Imagine life as the ultimate game, where the formless explores forms and the timeless experiences time. Imagine the infinite pretending to be finite. But this is a game of forgetfulness. It’s designed to make us forget we’re playing a game; to mistake our role in the game for the only life we’ll ever have. What would it be like to wake up in that game? To realize, or remember, that we’re only sojourning through this world of temporary wonders, that we are not thought, we are what watches thought. You are not your body, your mind, your emotions, your mind, all parts of the game, you are what plays the game. The Chinese classic 太乙金華宗旨, The Secret of the Golden Flower, is about how to wake up in the game, or as Cleary translates it “turning around the light.” The light is consciousness. Light is always leaking in the vortex that is creation. Our consciousness pours out of us chasing after objects, and objectified people, we desire or fear. We are tossed by our emotions like a rowboat in rough sea. Everything seems more real to us than ourselves, and more important to us. For many any distraction is preferable to sitting quietly in self-reflection. What does turning around the light mean? Focusing on the source of consciousness. An exercise favored by the Hindu sage Sri Ramana Maharshi who advised students to ask themselves “Who am I?” For example: am I my body. But I have these thoughts. So no, I’m not merely a body. Am I my thoughts? No, those are always changing. At the end of this exercise the meditator arrives the same experience described by The Secret of the Golden Flower: pure formless timeless consciousness. In The Secret of the Golden Flower the lower soul is that part of us which creates and sustains body and mind. Thinking, we are told, is the breathing of the lower soul. The Secret of the Golden Flower tells us that the lower soul is attracted to death. We certainly see all around us a world in love with death. From religious zealots beheading innocents to kids playing games that allow them to kill millions, from films that glorify the kinetic details of carnage to endless TV shows about murders real and imagined, fascination with death is the common denominator. Most of us live our lives conscious of only the lower soul. But we also have another soul, or rather, the part of our soul that is watching, having never become involved in the minutiae of physical organs and mental tricks like language. The higher soul, we are told by The Secret of the Golden Flower, loves life. Most of us have epiphanies when our minds seem to open to sky-like consciousness and a sense of deep appreciation overcomes us. Those moments when we love life give us glimpses of our true nature. In the Rig Veda this is signified by a profound but simple symbol. “Two birds on a branch. One bird eats, the other watches.” The bird absorbed in eating is the lower soul. The bird watching is the higher. But they are not really separate. They are one soul, only that being so focused on incarnation the soul forgets itself. The game of life seems so real, so dire, so insistent, the lower soul forgets about its higher powers. Paul Brunton called this higher soul “the overself.” The popular term in the American New Age movement has been “the higher self.” Other cultural representations of this mystery make more complicated divisions than simply higher and lower. Plato described the soul in three parts. Among the Neoplatonists the anatomy of the soul included more, becoming a ladder from the perfection of the unknowable source of all beauty, harmony, truth and being all the way down to the physical matter souls use to build forms. The ancient Egyptians also divided the soul into more than three parts. Theosophy, with seven “vehicles of the soul” helped popularize the idea of the astral body at the turn of the 20th century, offering their own diagram of the different parts of a soul. Theosophical Society helpful diagram by Jinarajadasa CARL JUNG, RICHARD WILHELM AND THE PERILS OF TRANSLATION The Secret of the Golden Flower is not the first spiritual classic from Asia to suffer rough translation. The Tibetan Book of the Dead was in part a concoction of Evans-Wentz who gave the impression that he had translated a singular holy book, when in fact there are many Tibetan books devoted to navigating the bardos. In 2006 Oxford University Press published The Hidden History of the Tibetan Book of the Dead where Brian Cueavas revealed that Evans-Wentz wasn’t above “channeling” his own content to fill in what he thought might be missing. Oxford had published Evans-Wentz in the first place, in 1927, and with their imprimatur his translation became the standard on which many others, psychedelic, scholarly, and popular, were based. Richard Wilhelm published his German translation of The Secret of the Golden Flower in 1923, with an introduction by Carl Jung. The English translation of Wilhelm’s work by Carl Baynes followed in 1931. Wilhelm’s translation is beautiful and greatly influenced Jung and generations of readers, however it suffers from serious inaccuracies detailed by Thomas Cleary in his more scholarly 1993 translation. Here is what Carl Jung had to say about Wilhelm: “I first met Richard Wilhelm at Count Keyserling’s during a meeting of the “School of Wisdom” in Darmstadt. That was in the early twenties. In 1923 we invited him to Zurich and he spoke on the I Ching (or Yi Jing) at the Psychology Club.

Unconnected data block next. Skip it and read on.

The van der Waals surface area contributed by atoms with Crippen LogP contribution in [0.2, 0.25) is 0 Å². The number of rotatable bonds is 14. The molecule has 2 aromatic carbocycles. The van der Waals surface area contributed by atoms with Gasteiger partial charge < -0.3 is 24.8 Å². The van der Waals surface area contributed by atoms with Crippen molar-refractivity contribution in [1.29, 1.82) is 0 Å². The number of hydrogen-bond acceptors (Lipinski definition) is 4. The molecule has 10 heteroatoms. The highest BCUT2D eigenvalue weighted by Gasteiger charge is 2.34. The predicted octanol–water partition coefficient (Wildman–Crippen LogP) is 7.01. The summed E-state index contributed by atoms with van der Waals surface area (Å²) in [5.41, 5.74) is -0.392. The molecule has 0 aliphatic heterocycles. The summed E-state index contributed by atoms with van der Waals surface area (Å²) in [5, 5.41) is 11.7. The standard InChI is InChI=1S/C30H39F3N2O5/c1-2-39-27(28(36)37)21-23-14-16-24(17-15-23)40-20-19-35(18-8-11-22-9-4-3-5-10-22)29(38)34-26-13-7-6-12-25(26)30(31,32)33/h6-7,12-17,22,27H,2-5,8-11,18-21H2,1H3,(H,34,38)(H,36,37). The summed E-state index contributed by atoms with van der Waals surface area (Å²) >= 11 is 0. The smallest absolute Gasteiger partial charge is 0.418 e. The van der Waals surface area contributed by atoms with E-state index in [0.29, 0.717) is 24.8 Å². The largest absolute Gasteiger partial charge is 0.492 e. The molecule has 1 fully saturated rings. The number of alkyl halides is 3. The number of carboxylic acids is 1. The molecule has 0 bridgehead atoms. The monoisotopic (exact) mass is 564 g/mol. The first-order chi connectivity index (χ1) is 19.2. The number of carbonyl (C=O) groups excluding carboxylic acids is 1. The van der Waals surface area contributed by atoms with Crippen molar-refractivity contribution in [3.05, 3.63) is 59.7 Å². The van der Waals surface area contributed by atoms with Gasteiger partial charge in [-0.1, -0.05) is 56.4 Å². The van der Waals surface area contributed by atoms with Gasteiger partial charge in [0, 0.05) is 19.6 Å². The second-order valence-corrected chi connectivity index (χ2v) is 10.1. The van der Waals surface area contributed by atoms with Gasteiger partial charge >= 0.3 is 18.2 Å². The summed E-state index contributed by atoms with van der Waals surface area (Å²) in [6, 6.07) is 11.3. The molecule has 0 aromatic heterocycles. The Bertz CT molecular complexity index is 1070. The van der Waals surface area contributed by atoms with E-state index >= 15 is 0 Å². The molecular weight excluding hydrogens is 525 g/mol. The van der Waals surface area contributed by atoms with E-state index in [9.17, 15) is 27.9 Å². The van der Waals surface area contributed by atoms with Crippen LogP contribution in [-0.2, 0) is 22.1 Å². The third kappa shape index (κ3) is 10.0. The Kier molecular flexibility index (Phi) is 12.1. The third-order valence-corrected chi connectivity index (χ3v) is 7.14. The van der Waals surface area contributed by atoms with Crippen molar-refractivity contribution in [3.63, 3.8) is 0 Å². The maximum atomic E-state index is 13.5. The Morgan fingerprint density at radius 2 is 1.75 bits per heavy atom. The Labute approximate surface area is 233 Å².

Even before meeting him I had been interested in Oriental philosophy, and around 1920 had begun experimenting with the I Ching. One summer in Bollingen I resolved to make an all-out attack on the riddle of this book. Instead of traditional stalks of yarrow required by the classical method, I cut myself a bunch of reeds. I would sit for hours on the ground beneath the hundred-year-old pear tree, the I Ching beside me, practicing the technique by referring the resultant oracles to one another in an interplay of questions and answers. All sorts of undeniably remarkable results emerged-meaningful connections with my own thought processes which I could not explain to myself. The only subjective intervention in this experiment consists in the experimenter’s arbitrarily – that is, without counting-dividing up the bundle of forty-nine stalks at a single swoop. He does not know how many stalks are contained in each bundle, and yet the result depends upon their numerical relationship. All other manipulations proceed mechanically and leave no room for interference by the will. If a psychic causal connection is present at all, it can only consist in the chance division of the bundle (or, in the other method, the chance fall of the coins). During the whole of those summer holidays I was preoccupied with the question: Are the I Ching’s answers meaningful or not? If they are, how does the connection between the psychic and the physical sequence of events come about? Time and again I encountered amazing coincidences which seemed to suggest the idea of an acausal parallelism (a synchronicity, as I later called it). So fascinated was I by these experiments that I altogether forgot to take notes, which I afterward greatly regretted. Later, however, when I often used to carry out the experiment with my patients, it became quite clear that a significant number of answers did indeed hit the mark. I remember, for example, the case of a young man with a strong mother complex. He wanted to marry, and had made the acquaintance of a seemingly suitable girl. However, he felt uncertain, fearing that under the influence of his complex he might once more find himself in the power of an overwhelming mother. I conducted the experiment with him. The text of his hexagram read: “The maiden is powerful. One should not marry such a maiden. In the mid-thirties I met the Chinese philosopher Hu Shi. I asked him his opinion of the I Ching, and received the reply: “Oh, that’s nothing but an old collection of magic spells, without significance.” He had had no experience with it – or so he said. Only once, he remembered, had he come across it in practice. One day on a walk with a friend, the friend had told him about his unhappy love affair. They were just passing by a Taoist temple. As a joke, he had said to his friend: “Here you can consult the oracle!” No sooner said than done. They went into the temple together and asked the priest for an I Ching oracle. But he had not the slightest faith in this nonsense. I asked him whether the oracle had been correct. Whereupon he replied reluctantly, “Oh yes, it was, of course…” Remembering the well-known story of the “good friend” who does everything one does not wish to do oneself, I cautiously asked him whether he had not profited by this opportunity. “Yes,” he replied, “as a joke I asked a question too.” “And did the oracle give you a sensible answer?” I asked. He hesitated. “Oh well, yes, if you wish to put it that way.” The subject obviously made him uncomfortable.. A few years after my first experiments with the reeds, the I Ching was published with Wilhelm’s commentary. I instantly obtained the book, and found to my gratification that Wilhelm took much the same view of the meaningful connections as I had. But he knew the entire literature and could therefore fill in the gaps which had been outside my competence. When Wilhelm came to Zurich, I had the opportunity to discuss the matter with him at length, and we talked a great deal about Chinese philosophy and religion. What he told me, out of his wealth of knowledge of the Chinese mentality, clarified some of the most difficult problems that the European unconscious had posed for me. On the other hand, what I had to tell him about the results of my investigations of the unconscious caused him no little surprise; for he recognized in them things he had considered to be the exclusive possession of the Chinese philosophical tradition.